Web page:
There are some summertime myths that need dispelling, and I've been nominated. I've lived a long time so I know the score on most of these.
First, an acquaintance's inquiry. True or false: It's a felony to try to pole-vault over a doublewide in the middle of the night when you're drunk as a skunk and naked as a jaybird.
Answer: Depends on (a) whether it's your doublewide, and (b) how successful the vault is. If it's your trailer, and you make it over relatively unscathed, and don't then commence a lot of loud yelling and hullabaloo (unlikely), the judge might go easy as with Matt Jones or Tom Coughlin.
But if it's not yours, and you launch yourself into the side of it (good chance), or crash down through the roof (better chance)), and someone inside is injured by the falling mass, or mess, or suffers traumatic indecent exposure to that much uncloaked and inebriated midnight wildlife, then you could be in a heap of trouble, yes.
Now, on to exploding some of those other seasonal myths.
Myth: Vacation Bible School was invented to get out-of-school youngsters out of the house long enough for their elders to pursue brief summertime adult domestic pastimes, if you know what I mean, Vern. Certainly plausible, but definitely a myth. Honestly pious people invented Vacation Bible School, and the youngsters went along after language was inserted making copious refreshments mandatory.
Myth: you can successfully clear the horseflies from a patio or picnic area by shooting them one by one with a .22 rifle or pistol. Also a myth, and a foolish one. It just doesn't work. I've tried it. Alienated some good people, too
The big problem is, you don't want to pull a Cheney. Horseflies aren't unintelligent, and at the first whiff or glint of gunmetal, they'll take up a post on your favorite loved one's forehead, or right between his or her eyes, and then maneuver nimbly along that sightline indefinitely. You can't outsmart them in this respect. They're simply farther up the evolutionary ladder than human beings are. Nervier too. And more patient.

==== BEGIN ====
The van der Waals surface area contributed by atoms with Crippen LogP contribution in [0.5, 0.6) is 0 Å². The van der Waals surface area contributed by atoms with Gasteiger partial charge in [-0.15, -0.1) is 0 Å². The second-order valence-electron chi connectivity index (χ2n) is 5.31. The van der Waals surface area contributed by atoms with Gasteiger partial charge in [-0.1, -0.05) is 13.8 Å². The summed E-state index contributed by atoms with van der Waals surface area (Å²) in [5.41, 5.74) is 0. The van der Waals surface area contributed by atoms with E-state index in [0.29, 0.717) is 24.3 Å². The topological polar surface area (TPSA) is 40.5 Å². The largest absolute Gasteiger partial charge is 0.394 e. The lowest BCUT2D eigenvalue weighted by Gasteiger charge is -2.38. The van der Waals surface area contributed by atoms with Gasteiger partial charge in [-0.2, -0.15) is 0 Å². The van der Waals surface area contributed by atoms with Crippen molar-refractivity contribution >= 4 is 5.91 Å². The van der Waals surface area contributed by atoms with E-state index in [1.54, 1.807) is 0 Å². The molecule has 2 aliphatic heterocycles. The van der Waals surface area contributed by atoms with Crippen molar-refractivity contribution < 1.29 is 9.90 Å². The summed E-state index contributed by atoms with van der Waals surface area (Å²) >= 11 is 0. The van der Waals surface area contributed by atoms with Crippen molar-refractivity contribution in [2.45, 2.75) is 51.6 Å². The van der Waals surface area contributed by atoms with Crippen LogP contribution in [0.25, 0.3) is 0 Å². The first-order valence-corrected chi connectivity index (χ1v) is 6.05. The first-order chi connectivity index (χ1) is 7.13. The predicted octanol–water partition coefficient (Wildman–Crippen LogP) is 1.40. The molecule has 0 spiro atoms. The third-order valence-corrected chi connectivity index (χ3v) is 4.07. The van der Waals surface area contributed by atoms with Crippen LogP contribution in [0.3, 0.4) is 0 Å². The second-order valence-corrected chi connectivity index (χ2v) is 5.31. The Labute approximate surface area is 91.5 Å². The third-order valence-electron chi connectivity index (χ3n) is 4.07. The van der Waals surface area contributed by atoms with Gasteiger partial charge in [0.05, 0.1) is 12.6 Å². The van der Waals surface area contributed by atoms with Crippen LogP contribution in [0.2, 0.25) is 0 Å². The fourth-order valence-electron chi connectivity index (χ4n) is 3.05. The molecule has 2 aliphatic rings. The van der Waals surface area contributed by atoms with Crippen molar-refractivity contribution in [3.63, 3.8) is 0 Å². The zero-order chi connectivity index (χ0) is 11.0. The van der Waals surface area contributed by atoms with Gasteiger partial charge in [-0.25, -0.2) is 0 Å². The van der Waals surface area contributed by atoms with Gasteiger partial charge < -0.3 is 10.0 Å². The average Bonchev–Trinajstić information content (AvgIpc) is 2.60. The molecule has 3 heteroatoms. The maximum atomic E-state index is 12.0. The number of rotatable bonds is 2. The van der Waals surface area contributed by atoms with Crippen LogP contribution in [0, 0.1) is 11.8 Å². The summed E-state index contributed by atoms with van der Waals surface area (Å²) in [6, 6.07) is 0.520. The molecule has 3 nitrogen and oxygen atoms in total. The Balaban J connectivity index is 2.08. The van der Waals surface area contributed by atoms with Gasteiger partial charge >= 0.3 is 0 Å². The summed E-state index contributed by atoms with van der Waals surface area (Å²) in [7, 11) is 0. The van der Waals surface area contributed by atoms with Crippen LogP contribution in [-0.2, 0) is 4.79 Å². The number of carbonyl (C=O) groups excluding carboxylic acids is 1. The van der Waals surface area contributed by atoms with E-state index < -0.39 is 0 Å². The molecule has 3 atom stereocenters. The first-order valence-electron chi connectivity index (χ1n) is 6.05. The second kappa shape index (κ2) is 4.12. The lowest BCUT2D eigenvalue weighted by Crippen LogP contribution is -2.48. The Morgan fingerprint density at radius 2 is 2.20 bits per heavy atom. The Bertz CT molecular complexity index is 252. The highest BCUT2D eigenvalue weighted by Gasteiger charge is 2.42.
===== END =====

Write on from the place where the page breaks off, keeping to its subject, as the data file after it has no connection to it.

Myth: 99 fouls and you're out. Truth: nobody knows what the legal foul limit is. The legislature is proposing a constitutional amendment to add a right to play ball to the right to hunt and fish, and it contains a provision specifying a discrete number of permissible fouls per bat, but this measure will require voter approval.
Myth: snakes can't bite underwater, so swimming-hole aficionados needn't be concerned. Reality: so who wants to be the researcher who verifies this one?
Myth: If you swallow watermelon seeds, they can sprout and grow up through your innards and emerge from various orifices to leaf and flower. Comment: Could affect your dating prospects if it happens, but it probably won't.
Myth: you should let sleeping dogs lie. You wouldn't let your napping child or your napping spouse engage in bald-face prevarication, so why let a bunch of gnatty-petered old dogs do it?
Myth: you risk going to hell if you're baptized in a crick that's stagnant or soured, overpopulated with beavers, full of mystery sludge, waste, offal, detritus. Has to be clean, moving water for the baptism to “take,” in other words. This makes sense from the modern sanitation standpoint, but it's theologically ungirt. The Bible wants you born again, but expresses no preference for the babbling brook over the buffalo wallow. The hymnal wants you dunked in a blood fountain in what sounds like a visit to an abattoir.
Myth: You can cause a beehive to self-destruct if you put a dyslectic worker bee in the hive. This canard derives from scientific observations of scout bees doing a kind of dance — much like the old-time Chubby Checker twist — to communicate to their colleagues directions and distance to nectar–rich foliage in range. Obviously a dyslectic bee would impart bad information — and lost and tragic bee foraging parties might result. But dyslexia doesn't affect bees. There are psychotic bees. There are substance-abuser bees who could use interventions if bee societies had them. There are Oedipal, autistic, bipolar, and insomniac bees. Some Africanized bees are said to be triskaidekaphobic. But dyslectic bees, no.
Myth: catfish slime is an effective treatment for fishhook wounds. A remedy from my father's down-home pharmacopeia. I imagine he just made it up. The stuff has no antiseptic or pain-relieving properties; it isn't a psychological unguent; and it stinks. But he applied it with confidence and even a show of enthusiasm, and to his own wounds as well as to those of his melodramatic offspring. I say melodramatic but a fishhook in the finger hurts like a son-of-a-bitch now. One that delobes your ear by way of negligent baitcasting is tough, too.
Myth: large birds of prey can swoop down and make off with small pets and untended infinks playing on pallets outdoors. It was Popeye who called them infinks, a nice coinage. But the last bird hereabout large enough to make off with one of them was a pterodactyl or pterosaur, with a 40-foot wingspan and twice the passenger capacity of a Little Rock trolley. That rascal could've made off with the entire Duggar clan in one swell foop. But that was 100 million years ago, give or take.